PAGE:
Netherlands vs Argentina comment World Cup 2014: Javier Mascherano shakes clear his head to keep on the track of Arjen Robben’s tricks
Midfielder appeared to be concussed in first half
Wednesday 09 July 2014
He may not have been as badly stunned as Uruguay’s Alvaro Pereira was against England, but Javier Mascherano did not appear fit to continue for Argentina after taking a blow to the head in the first half of last night’s World Cup semi-final.
The former Liverpool midfielder looked as if he could have been back in Anfield for all he knew of it as he was led from the field by medics.
Referee Cuneyt Cakir had immediately called for assistance after Mascherano hit the ground hard following a clash of heads with the Netherlands midfielder Georginio Wijnaldum. However, after briefly lying prone on the ground, Mascherano was helped to his feet, but not before a healing stroke on the head from team captain and talisman Lionel Messi. The four-time Ballon D’Or winner’s magic touch does not, however, extend to his feet and Mascherano’s confused expression as he left the field had Cakir’s rugby equivalent, Nigel Owens, asking what action if any the Turkish official could take.
“I wonder if football referees have the same power as us rugby referees to prevent a player taking further part in the game on safety grounds,” tweeted the Welsh union referee, echoing the sentiments of a nation becoming more and more concerned by the long-term implications of concussion injuries, particularly in rugby union.
The sight of the 30-year-old running alongside the referee, nagging him, may or may not have put Owens’ fears to rest, but the Barcelona man did appear back to his old self, which was just as well, given his integral role in Alejandro Sabella’s plan for the containment of Arjen Robben.
Much as he does at Barcelona, Mascherano fulfils a libero role for Argentina – taking the ball from the central defenders, stepping into their place should they advance and, crucially, offering a third dimension to the harassing of Robben.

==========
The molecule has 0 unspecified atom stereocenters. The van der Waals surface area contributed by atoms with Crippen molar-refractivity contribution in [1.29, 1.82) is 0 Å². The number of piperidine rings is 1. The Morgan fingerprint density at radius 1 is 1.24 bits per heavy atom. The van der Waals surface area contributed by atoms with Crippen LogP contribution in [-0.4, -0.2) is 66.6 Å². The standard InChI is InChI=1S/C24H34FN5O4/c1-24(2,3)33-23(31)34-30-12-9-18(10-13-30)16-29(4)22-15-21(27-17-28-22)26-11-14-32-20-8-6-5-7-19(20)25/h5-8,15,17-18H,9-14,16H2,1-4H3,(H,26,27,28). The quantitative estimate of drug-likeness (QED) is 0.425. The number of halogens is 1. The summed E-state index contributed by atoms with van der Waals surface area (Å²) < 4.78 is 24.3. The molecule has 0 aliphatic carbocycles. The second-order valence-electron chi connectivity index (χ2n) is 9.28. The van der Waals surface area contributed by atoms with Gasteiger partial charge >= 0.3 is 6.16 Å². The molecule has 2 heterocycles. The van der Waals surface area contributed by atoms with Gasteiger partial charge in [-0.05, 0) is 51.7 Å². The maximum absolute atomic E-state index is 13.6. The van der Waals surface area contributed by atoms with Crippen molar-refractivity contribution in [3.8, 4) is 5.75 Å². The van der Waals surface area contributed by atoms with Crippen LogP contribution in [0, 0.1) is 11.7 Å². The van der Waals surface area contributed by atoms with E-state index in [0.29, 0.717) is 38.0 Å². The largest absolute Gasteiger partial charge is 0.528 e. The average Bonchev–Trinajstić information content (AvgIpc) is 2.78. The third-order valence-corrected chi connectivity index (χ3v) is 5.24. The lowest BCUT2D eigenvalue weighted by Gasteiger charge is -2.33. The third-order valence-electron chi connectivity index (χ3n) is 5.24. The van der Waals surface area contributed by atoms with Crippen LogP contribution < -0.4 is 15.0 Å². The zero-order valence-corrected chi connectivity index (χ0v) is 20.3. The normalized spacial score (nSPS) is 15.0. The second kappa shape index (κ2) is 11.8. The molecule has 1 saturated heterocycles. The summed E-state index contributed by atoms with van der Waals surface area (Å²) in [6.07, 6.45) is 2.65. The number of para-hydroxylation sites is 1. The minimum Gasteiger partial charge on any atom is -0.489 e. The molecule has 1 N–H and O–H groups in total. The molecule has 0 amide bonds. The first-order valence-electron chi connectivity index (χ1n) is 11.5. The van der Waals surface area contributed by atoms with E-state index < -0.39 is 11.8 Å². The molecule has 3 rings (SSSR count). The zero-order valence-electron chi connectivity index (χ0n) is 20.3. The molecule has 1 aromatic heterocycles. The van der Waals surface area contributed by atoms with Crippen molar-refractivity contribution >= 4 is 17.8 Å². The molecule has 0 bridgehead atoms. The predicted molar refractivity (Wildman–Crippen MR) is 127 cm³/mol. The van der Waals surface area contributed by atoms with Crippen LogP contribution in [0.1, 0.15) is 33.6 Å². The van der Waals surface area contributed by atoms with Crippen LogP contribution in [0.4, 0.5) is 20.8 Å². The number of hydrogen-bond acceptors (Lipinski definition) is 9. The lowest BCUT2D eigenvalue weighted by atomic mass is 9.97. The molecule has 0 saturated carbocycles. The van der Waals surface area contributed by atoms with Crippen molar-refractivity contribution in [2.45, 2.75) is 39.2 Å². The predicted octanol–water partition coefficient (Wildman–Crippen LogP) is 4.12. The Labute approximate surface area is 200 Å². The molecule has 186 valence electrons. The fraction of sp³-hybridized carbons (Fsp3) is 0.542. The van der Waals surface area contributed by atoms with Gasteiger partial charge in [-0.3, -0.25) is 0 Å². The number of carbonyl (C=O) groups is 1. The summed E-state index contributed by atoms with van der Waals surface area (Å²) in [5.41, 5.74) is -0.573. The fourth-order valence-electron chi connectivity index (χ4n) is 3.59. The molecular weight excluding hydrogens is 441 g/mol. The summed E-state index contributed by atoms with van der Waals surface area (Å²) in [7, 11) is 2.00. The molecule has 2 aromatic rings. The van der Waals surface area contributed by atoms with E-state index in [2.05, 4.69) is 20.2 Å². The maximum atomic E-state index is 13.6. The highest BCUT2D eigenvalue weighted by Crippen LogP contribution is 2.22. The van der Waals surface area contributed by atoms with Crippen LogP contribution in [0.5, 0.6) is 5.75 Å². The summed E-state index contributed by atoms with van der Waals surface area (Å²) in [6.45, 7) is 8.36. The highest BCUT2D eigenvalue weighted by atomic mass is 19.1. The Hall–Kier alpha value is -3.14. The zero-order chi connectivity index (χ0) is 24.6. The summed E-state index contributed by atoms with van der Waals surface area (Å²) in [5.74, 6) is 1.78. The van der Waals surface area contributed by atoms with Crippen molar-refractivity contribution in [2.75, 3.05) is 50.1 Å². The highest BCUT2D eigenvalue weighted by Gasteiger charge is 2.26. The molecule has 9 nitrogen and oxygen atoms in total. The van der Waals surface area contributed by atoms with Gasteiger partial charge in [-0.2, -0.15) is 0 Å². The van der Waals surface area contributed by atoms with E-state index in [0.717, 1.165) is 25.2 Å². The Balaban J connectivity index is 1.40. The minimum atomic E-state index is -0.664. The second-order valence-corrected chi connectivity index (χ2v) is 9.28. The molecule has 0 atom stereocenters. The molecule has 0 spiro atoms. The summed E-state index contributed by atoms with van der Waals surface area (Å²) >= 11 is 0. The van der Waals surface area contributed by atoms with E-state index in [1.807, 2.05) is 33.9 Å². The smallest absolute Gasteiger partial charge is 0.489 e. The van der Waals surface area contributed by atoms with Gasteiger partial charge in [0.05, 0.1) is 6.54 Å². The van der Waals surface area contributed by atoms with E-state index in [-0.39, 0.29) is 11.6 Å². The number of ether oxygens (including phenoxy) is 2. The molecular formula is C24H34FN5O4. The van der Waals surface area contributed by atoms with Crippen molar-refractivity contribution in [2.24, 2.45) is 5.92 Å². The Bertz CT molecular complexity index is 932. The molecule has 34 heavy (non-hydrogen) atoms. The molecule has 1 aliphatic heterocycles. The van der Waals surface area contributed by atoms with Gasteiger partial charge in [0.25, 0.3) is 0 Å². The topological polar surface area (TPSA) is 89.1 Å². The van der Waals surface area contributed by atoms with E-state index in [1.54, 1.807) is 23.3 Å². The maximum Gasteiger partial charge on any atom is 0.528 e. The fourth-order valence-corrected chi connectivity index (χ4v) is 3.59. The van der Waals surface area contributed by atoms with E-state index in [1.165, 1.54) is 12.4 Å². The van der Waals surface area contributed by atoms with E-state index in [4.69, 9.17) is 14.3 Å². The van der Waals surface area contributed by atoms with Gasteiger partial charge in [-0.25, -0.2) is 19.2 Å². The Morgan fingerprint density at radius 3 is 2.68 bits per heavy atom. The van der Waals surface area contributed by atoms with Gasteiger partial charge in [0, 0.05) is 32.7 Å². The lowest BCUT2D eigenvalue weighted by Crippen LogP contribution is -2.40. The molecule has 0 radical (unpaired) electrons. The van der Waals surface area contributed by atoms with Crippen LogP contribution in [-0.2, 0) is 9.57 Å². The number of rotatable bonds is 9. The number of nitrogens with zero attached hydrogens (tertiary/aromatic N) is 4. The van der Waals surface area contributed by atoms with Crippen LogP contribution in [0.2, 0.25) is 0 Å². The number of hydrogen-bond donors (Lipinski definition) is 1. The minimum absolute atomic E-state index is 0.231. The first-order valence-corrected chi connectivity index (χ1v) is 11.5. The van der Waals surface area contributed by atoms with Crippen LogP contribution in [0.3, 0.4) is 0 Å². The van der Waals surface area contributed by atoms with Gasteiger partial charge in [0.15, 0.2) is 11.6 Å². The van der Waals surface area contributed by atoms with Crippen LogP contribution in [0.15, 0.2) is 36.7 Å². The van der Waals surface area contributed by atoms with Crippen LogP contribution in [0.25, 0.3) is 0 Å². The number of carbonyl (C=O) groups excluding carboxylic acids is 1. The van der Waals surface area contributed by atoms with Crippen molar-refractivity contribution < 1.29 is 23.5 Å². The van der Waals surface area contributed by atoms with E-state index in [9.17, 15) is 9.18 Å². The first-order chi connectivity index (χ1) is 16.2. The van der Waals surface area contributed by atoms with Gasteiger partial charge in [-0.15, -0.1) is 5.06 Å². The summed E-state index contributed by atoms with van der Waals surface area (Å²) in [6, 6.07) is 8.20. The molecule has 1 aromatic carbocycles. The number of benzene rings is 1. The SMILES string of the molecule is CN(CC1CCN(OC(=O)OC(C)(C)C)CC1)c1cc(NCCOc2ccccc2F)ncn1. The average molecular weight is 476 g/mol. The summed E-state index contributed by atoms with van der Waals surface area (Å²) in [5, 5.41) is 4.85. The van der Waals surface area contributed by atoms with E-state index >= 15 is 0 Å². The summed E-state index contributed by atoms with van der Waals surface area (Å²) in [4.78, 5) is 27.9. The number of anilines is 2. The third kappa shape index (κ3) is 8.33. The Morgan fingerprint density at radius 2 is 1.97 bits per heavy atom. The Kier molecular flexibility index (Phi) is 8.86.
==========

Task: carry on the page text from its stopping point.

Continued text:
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With the Bayern Munich man on the right wing, he had Marcos Rojo for company and the industrious Ezequiel Lavezzi in front of him whenever the Dutch had possession, and should the ball find its way to Robben, Mascherano was invariably on hand to close all remaining avenues. The Dutch wingman was limited to a single completed pass in the first 45 minutes.
Argentina did not need a troop of scouts to single out Robben as the Netherlands’ greatest attacking threat. Despite not scoring since the second group game against Australia the 30-year-old has been a menace in every match. The fear he generates is well-placed. Almost 95 per cent of Robben’s shots thus far have been on target and the prospect of him finding Robin van Persie with crosses provoked four Costa Rican defenders into bookable offences in their quarter-final.
Argentina were never likely to adopt as conservative an approach as the Central American surprise packages, who deployed a solid bank of five at the back to contain the Dutch, but on the eve of last night’s semi-final Martin Demichelis seemed to advocate some of Costa Rica’s more agricultural Robben-stopping methods.
“Because he doesn’t like physical contact, you have to make him feel it,” Demichelis explained. “You have to get under his skin.”
Argentina’s defensive ploy, and it seemed a solid one, was to prevent Robben, the fastest man on the clock at this World Cup, from getting get one-on-one with the Manchester City defender, who was burned for pace by Phil Bardsley for Sunderland’s goal in the 1-0 defeat at the Stadium of Light in November.
The one time the Netherlands managed to isolate the pair early in the second half Demichelis picked up a booking to stop the dangerman.
Robben’s reaction to the tackle was suitably dramatic, of course, and in stark contrast to that of the dazed and confused Mascherano, who was determined nor to leave the winger unattended.
That proved important, as a superb, stretching tackle from the Argentina midfielder denied Robben in the penalty area in the final minute of regular time and brought extra time
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